Preston Memorial Hospital teams up with Mon Health EMS to bring the Stop the Bleed program to Preston County Schools

Posted Date: 11/28/2018

Preston Memorial Hospital has teamed up with Mon Health EMS to bring the Stop the Bleed program to Preston County Schools.

 

Stop the Bleed is an initiative developed by the American College of Surgeons, the Committee on Trauma, the Committee on Tactical Combat Casualty Care, the National Association of Emergency Medical Technicians and the Hartford Consensus. The program was established following Sandy Hook, the Boston Marathon and other mass-casualty tragedies.

 

The purpose of the Stop the Bleed initiative is to prevent uncontrolled bleeding through education on how to properly treat open wounds in times of emergency.

 

Preston Memorial Physician Liaison and Stop the Bleed trainer, Dr. Fred Conley, explained the importance of offering such trainings in Preston County. “Uncontrolled bleeding is the number one cause of preventative death from trauma,” Conley said. “The more people who know how to control bleeding in an injured patient, the better chance of survival.”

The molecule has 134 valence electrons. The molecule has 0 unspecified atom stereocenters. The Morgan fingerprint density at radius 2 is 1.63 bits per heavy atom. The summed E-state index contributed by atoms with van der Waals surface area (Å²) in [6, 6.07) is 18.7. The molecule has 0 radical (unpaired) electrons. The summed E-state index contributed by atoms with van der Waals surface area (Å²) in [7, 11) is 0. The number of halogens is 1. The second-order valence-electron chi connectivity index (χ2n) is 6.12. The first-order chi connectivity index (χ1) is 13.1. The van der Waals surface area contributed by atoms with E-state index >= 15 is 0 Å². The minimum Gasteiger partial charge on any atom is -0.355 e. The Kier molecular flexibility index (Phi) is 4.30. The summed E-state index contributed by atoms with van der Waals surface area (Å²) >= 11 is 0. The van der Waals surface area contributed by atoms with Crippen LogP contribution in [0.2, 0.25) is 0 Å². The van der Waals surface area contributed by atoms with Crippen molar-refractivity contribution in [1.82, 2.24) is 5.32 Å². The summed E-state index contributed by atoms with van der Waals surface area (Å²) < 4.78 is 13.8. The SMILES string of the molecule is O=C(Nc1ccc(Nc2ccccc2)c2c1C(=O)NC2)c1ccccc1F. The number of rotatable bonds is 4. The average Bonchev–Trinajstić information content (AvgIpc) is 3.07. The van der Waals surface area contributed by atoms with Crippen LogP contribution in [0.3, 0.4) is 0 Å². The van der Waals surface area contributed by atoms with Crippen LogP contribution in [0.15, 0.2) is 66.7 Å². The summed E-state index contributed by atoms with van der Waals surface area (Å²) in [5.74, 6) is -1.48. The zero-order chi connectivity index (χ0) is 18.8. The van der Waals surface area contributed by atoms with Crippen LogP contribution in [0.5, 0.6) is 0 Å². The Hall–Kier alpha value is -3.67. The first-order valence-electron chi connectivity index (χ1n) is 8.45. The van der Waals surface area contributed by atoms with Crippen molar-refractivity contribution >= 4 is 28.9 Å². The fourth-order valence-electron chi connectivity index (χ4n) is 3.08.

The Mon Health Medical Center Foundation purchased Stop the Bleed kits to be distributed to all public schools within Monongalia and Preston Counties. The kits include hemostatic gauze to clot blood within wounds, gloves, a tourniquet and other necessary first aid items.

 

Mon Health EMS has trained three PMH employees to provide Stop the Bleed education to Preston County school nurses and teachers. Preston County has been provided with 180 kits to be allocated amongst each of the schools in the county.

 

“This knowledge and equipment provided to each school can be truly lifesaving,” Conley said. “There are 180 lives that could potentially be saved by this equipment.”

 

Preston Memorial will be offering employee trainings, and PMH trainers aim to open education courses to community groups in the future.

 

“In the past, bystanders have been told if you see something, say something. In today’s world the thought should be if you see something, do something,” Conley said. “The only thing more tragic than a death from bleeding is a death that could have been prevented.”

 

 

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